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Centre may continue with current practice rather than legalise MSP: Experts

Experts said that if MSP is made legal, the government would have to ensure the purchase of farmers’ produce as per the announced MSP, either by purchasing it itself or through private players.

Written by Anju Agnihotri Chaba | Jalandhar | December 5, 2020 8:49:38 am
Farmers protest at Singhu border on Friday. (Express Photo By Amit Mehra)

AHEAD OF another round of meetings between farmers’ unions and the Centre on the three farm laws on Saturday, experts from Punjab said the Centre may go by the current practice of Minimum Support Price (MSP), rather than making it a legal right of farmers.

Farmers have been demanding that the laws be rolled back and MSP be guaranteed to them as per law.

MSP has no legal status and is a government policy that has been in practice since 1966-67, around the time of the ‘Green Revolution’.

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Experts said that if MSP is made legal, the government would have to ensure the purchase of farmers’ produce as per the announced MSP, either by purchasing it itself or through private players. Legal status to MSP will have to cover 100 per cent farmers as against 6 per cent farmers currently, as per the report of the Shanta Kumar-led high level committee on ‘Restructuring of Food Corporation of India (FCI)’ in January 2015, and 15-25 per cent farmers as per reports of various crops procured by different government agencies on assured prices other than wheat and paddy.

Renowned Economist Dr Sardara Singh Johal told The Indian Express that MSP is given for those crops which can be stored for the next year, and perishable items like fruits and vegetables are hardly covered under MSP. He said that the current government, on the recommendation of the Commission for Agriculture Cost and Price (CACP), had announced MSP for 23 crops which included seven cereals and seven oil seeds crops, five pulses and four commercial crops like cotton, sugarcane, raw jute and copra.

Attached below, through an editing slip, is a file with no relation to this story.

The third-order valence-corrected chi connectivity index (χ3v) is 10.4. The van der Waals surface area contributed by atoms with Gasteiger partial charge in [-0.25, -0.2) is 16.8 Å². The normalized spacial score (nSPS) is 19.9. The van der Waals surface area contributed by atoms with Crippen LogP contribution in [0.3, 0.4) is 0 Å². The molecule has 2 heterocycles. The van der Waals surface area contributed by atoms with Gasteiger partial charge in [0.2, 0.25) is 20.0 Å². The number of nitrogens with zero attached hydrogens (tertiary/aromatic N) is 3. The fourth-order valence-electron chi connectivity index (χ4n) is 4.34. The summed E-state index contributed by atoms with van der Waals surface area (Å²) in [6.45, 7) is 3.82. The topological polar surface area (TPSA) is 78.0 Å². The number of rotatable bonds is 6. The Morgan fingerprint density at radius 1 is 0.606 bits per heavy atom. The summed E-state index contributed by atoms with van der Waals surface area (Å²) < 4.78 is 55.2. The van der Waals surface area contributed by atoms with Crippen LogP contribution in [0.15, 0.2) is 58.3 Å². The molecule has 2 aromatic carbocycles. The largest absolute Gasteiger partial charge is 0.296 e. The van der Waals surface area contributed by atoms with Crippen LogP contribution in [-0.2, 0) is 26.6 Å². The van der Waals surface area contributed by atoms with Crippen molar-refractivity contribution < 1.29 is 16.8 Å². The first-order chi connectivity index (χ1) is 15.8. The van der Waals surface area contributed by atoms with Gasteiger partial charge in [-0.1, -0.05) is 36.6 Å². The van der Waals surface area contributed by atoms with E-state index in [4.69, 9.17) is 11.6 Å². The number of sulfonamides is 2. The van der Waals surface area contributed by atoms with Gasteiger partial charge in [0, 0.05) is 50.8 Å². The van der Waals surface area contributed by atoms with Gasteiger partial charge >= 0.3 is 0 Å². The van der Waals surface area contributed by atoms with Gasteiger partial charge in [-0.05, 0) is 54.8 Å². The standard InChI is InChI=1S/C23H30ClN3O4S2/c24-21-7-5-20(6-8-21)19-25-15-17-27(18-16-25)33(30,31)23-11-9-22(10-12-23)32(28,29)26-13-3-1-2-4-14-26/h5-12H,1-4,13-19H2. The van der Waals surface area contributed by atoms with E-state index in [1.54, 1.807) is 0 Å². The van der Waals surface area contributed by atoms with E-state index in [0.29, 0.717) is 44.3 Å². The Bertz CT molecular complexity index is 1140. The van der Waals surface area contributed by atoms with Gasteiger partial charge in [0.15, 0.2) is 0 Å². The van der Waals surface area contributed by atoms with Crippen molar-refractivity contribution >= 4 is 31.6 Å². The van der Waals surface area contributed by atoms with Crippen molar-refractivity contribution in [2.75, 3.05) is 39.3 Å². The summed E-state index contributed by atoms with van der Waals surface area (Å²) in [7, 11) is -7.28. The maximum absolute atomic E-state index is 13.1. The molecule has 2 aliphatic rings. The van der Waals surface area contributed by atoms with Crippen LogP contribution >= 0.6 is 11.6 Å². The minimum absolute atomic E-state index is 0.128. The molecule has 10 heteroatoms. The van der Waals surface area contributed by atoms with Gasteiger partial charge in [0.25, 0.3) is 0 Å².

“If the government makes MSP a legal entity, which is a long-exercised practice in the country without any legal status, it will have to cover all crops, all farmers, and will have to lift these crops if their market price goes below as announced by the MSP by the government. Currently, out of these 23 crops, most are sold to private players by farmers as government is not bound to purchase these except some crops but it will not be the case if MSP would become a legal right,” said he, adding that it may further worsen the situation because to decrease its burden, government will try to keep the MSP below the prevailing market price of the crops so that more farmers would prefer to sell in the market instead government.

“There would also be many complications in that system too,” he added.

“If government is saying that these three Bills are in favour of the farmers but the beneficiaries (farmers) are not happy with that, the government should simply cancel these and make bring about some needed reforms in the existing system of mandis, procurement and crop price,” said Johal, adding that the government cannot run from the prevailing current MSP system because under Public Distribution System (PDS) it is mandatory to procure wheat, paddy, pulses, oil seeds, cotton, cane etc. to distribute grain to nearly 65 per cent population of the country.

Instead of a confrontation with the farmers, the government should sort it out with mutual understanding, which should benefit the farmers, the country’s land and the country itself, he further said.

MSP was started in India when India was grain deficit and farmers were to be motivated to grow assured price crops.

“Government cannot escape from MSP. Even if government makes MSP legal and says that it will cover only small and marginal farmers under the MSP regime, then too, majority farmers will come under MSP ambit as the country has 85 per cent small and marginal farmers and the remaining will also try to come under it by dividing the land holdings among family members so as to be fit under the regime of small and marginal farmers,” said Gian Singh, a retired economics professor and expert on farm issues.

Bharti Kisan Union (Ugrahan) General Secretary Sukhdev Singh Kokrikalan said that making MSP legal was a long-sought demand of the farmers unions and now these Bills have made the ill-intentions of the government clear towards farming communities. “CACP has also recommended a couple of years back that MSP be made legal, our demand is the same,” he said.

A senior professor from Punjab Agriculture university (PAU) Ludhiana, said that by bringing three unwanted agri laws, the Union government has awakened among farmers a long-pending demand of MSP and now it is to be seen how the Centre can spare it from not being made a legal right.



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